Britain's first astronaut Tim Peake aboard the International Space Station (ISS) is heading home following a historic six-month mission to the space station.
A Soyuz capsule carrying Peake, 44, and two other crew members will land in Kazakhstan on Saturday.
During his stay, he made the first spacewalk by a British astronaut and remotely steered a robot on Earth.
He is the first person to visit space under the British banner since Helen Sharman in 1991.
Peake, Russian cosmonaut Yuri Malenchenko and US astronaut Timothy Kopra made their farewells and entered the Soyuz TMA-19M - the Russian space capsule that will carry them home from the ISS at about 3.35 a.m. on Saturday.
Speaking in his last live link-up from space, Peake said: "It's been a fantastic six months up here - (a) really remarkable, incredible experience.
"I'm looking forward to coming home, looking forward to seeing my friends and my family, but I am going to miss this place (the ISS)."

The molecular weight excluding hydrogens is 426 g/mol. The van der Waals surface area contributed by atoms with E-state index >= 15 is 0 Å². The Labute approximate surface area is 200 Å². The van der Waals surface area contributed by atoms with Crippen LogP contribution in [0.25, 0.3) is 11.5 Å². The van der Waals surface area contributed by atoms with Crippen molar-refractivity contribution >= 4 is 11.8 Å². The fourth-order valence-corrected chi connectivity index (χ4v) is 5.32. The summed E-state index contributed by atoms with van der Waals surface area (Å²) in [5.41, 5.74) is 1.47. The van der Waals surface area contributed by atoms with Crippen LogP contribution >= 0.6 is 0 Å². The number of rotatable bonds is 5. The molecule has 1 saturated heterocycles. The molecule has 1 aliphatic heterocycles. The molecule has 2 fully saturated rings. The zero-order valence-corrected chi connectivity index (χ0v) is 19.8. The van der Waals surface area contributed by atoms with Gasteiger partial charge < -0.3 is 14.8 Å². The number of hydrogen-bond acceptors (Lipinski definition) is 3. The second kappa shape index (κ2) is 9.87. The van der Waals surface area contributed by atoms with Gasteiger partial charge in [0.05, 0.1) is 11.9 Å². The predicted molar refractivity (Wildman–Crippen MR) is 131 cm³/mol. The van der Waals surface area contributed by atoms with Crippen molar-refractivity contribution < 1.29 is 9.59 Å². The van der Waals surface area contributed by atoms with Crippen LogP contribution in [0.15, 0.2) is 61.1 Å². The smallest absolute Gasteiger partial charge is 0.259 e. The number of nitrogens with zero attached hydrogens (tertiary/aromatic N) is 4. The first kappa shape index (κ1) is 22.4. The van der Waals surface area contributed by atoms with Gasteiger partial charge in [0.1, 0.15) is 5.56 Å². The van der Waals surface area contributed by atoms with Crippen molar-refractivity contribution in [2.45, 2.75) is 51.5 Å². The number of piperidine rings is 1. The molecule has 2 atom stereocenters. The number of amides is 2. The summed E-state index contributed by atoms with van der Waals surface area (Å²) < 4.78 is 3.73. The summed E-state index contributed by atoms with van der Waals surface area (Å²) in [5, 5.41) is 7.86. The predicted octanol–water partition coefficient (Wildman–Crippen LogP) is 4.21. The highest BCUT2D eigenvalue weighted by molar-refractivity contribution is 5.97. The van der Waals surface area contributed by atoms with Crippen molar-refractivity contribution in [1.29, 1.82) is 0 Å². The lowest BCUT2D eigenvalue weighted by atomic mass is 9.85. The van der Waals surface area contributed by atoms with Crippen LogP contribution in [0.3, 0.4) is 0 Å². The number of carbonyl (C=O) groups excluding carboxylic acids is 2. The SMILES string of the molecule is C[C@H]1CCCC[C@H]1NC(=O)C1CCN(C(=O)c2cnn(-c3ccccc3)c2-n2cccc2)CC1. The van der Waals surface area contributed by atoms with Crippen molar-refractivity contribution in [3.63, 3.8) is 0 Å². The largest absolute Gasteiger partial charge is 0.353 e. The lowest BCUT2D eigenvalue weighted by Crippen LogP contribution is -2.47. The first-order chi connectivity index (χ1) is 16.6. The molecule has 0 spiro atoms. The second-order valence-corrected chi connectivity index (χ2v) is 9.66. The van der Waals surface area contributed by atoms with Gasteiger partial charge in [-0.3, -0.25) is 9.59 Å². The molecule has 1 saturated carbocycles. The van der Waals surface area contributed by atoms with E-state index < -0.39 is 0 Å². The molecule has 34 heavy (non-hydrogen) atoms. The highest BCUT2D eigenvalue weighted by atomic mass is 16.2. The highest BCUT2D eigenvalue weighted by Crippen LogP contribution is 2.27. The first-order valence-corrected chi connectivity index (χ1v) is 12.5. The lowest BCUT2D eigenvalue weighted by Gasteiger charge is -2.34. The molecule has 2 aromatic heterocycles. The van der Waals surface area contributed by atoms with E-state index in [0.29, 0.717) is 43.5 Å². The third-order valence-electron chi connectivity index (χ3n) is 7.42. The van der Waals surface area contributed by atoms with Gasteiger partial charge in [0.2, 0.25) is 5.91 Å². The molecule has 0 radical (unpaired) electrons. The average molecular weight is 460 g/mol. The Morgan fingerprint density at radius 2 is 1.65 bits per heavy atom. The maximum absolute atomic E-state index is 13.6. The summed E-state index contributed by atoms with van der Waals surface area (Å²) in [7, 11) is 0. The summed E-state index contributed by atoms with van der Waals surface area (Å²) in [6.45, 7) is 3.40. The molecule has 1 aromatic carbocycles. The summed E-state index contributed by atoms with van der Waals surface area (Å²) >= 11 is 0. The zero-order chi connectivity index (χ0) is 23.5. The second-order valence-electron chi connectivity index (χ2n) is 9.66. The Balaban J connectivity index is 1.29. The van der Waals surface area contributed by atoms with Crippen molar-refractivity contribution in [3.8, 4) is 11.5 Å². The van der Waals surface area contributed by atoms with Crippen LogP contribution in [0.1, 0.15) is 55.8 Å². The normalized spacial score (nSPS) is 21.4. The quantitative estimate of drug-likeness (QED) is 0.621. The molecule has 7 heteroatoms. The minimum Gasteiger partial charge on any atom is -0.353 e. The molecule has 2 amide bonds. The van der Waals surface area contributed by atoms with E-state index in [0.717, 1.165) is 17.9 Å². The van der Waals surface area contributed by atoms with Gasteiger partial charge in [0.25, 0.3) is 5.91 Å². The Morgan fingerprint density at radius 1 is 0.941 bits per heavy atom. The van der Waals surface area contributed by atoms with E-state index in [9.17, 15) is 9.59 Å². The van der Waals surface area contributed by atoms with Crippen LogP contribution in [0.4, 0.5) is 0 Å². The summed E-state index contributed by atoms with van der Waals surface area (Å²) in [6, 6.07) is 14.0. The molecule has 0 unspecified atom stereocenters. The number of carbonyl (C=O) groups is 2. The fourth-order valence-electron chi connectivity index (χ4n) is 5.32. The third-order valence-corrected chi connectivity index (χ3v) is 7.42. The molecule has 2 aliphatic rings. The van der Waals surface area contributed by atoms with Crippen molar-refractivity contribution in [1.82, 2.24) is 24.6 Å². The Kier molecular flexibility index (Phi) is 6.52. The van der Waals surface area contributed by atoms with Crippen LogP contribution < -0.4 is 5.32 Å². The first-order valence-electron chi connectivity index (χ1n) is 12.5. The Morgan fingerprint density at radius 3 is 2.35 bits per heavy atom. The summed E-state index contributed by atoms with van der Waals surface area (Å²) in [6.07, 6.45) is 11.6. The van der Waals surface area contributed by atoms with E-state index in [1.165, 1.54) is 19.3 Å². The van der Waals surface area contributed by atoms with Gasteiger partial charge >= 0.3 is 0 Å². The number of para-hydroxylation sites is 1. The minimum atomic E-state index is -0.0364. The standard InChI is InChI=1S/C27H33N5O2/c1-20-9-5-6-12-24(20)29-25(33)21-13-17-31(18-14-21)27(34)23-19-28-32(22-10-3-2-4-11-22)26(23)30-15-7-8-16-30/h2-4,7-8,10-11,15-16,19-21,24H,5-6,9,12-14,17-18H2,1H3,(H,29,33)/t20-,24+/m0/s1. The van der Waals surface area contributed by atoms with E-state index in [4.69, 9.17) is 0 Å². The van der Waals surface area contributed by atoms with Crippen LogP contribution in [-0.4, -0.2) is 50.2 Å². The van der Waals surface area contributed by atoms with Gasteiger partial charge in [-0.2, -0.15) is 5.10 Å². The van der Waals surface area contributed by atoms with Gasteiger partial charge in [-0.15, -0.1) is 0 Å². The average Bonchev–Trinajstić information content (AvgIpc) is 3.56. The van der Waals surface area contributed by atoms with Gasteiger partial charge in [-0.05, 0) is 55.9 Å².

While in the ISS, he ran the London Marathon strapped to a treadmill, held a science lesson for 300,000 school kids and ventured out of the space station on his first spacewalk.
"The first time I saw the Earth was just a few moments after insertion into orbit," he told CNN last month in an interview from the ISS.
"It was just the most incredible feeling to be in orbit and see the planet for the first time. It was spectacular."
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While aboard the space station, the three conducted scientific research in biology, biotechnology and science.